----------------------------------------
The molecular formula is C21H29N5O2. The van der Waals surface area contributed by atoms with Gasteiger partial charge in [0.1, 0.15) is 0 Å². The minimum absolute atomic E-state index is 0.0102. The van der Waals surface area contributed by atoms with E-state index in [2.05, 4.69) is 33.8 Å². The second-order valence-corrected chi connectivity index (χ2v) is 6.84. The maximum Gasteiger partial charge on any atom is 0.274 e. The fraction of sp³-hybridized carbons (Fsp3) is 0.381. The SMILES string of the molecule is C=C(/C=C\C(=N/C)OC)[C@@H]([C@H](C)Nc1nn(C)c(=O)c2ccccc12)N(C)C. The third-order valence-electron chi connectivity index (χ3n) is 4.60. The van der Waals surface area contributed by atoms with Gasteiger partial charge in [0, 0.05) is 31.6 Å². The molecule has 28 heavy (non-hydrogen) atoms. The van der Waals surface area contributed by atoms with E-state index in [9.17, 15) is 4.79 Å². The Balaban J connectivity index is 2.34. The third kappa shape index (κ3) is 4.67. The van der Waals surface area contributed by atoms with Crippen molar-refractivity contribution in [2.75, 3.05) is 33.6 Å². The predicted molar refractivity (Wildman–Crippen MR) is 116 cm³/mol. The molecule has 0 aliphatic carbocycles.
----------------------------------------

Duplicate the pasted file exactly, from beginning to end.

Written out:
The molecular formula is C21H29N5O2. The van der Waals surface area contributed by atoms with Gasteiger partial charge in [0.1, 0.15) is 0 Å². The minimum absolute atomic E-state index is 0.0102. The van der Waals surface area contributed by atoms with E-state index in [2.05, 4.69) is 33.8 Å². The second-order valence-corrected chi connectivity index (χ2v) is 6.84. The maximum Gasteiger partial charge on any atom is 0.274 e. The fraction of sp³-hybridized carbons (Fsp3) is 0.381. The SMILES string of the molecule is C=C(/C=C\C(=N/C)OC)[C@@H]([C@H](C)Nc1nn(C)c(=O)c2ccccc12)N(C)C. The third-order valence-electron chi connectivity index (χ3n) is 4.60. The van der Waals surface area contributed by atoms with Gasteiger partial charge in [0, 0.05) is 31.6 Å². The molecule has 28 heavy (non-hydrogen) atoms. The van der Waals surface area contributed by atoms with E-state index in [9.17, 15) is 4.79 Å². The Balaban J connectivity index is 2.34. The third kappa shape index (κ3) is 4.67. The van der Waals surface area contributed by atoms with Crippen molar-refractivity contribution in [2.75, 3.05) is 33.6 Å². The predicted molar refractivity (Wildman–Crippen MR) is 116 cm³/mol. The molecule has 0 aliphatic carbocycles.